The crosslinker may have at least two, and in some cases at least three, electrophilic groups to react with nucleophilic groups that may be present in the blood. Examples of electrophilic groups suitable include vinyl sulfones, N-ethyl maleimides, iodoacetamides, orthopyridyl disulfides, aldehydes, sulfonyl chloride, aryl halides, epoxides, active esters, carbonyldiimidazoles, nitrophenyl carbonates, tresylates, tosylates, mesylates, and isocyanates. The preferable electrophilic groups are active esters, more preferably N-hydroxysuccinimide esters.

The crosslinking agent is preferably provided in a form that enables introduction into the body by means of a catheter, for example a microcatheter. Thus, in embodiments of the invention in which the crosslinker component is available as a solid material, the crosslinking agent may be made into a solution by combining the crosslinker with a suitable solvent. For example, for a water-soluble crosslinker, 0.9% saline is a suitable solvent. A suitable solvent for an organic soluble crosslinkers, is dimethylsulfoxide.

In some embodiments of the present invention, the crosslinking agent is combined with one or more active agents, for example, biologically active agents, including pharmaceuticals, proteins, cells, genetically modified cells, and gene therapy vectors. One or more of these agents may be, can be incorporated into the crosslinker solution to modify or enhance a biological response. Non-limiting examples of active agents include transforming growth factors, fibroblast growth factors, platelet derived growth factors, insulin like growth factor, bone morphogenic proteins, inhibins, growth differentiating factors, activins, epidermal growth factors, vascular endothelial growth factors, connective tissue activated peptides, osteogenic factors and fragments, analogs, derivatives of such growth factors.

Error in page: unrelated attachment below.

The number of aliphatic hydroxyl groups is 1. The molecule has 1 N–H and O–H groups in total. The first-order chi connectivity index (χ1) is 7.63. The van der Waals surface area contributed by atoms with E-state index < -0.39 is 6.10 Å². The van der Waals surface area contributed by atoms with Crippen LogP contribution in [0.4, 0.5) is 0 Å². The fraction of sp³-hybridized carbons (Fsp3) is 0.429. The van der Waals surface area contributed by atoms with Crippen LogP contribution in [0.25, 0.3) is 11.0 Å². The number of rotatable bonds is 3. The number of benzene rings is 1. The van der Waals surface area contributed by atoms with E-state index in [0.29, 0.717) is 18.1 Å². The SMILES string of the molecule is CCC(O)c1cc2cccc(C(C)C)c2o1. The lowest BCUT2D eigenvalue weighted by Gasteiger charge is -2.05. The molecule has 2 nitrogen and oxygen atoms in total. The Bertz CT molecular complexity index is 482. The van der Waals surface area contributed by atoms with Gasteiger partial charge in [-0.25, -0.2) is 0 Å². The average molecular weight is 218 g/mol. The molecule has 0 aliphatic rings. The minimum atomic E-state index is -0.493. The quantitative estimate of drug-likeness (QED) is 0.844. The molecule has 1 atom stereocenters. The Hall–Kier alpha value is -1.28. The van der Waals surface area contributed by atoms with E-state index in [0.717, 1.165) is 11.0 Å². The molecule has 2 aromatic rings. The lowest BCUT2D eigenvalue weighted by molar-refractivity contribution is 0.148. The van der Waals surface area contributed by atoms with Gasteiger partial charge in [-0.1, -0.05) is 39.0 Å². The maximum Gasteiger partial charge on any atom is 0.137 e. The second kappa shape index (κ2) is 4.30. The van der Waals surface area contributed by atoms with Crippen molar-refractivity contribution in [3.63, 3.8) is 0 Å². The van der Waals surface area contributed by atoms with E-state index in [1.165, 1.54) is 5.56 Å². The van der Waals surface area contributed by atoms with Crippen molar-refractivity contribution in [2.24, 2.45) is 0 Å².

In addition, in some embodiments of the invention in which the crosslinking agent is an aqueous solution, cells may be delivered to the vascular structure. These cells may be autografts, allografts, or xenografts in nature. These cells may be naturally occurring or they may be genetically modified. Differentiated or non-differentiated cells (i.e. stem cells) may be incorporated into the crosslinker agent. For treatment of vascular structures in accordance with the invention, such cells may be selected so as to promote the formation of fibrous connective tissue.

In some embodiments of the invention, the crosslinking agent may be combined with agents effective to control a rate of formation of the substantially solid mass in situ, for example to increase or decrease the crosslinking time and/or strength of the substantially solid mass. For example, surfactants may be added to the crosslinking agent. Exemplary surfactants include N-lauroylsarcosine, lauryl sulfate, and Triton X-100.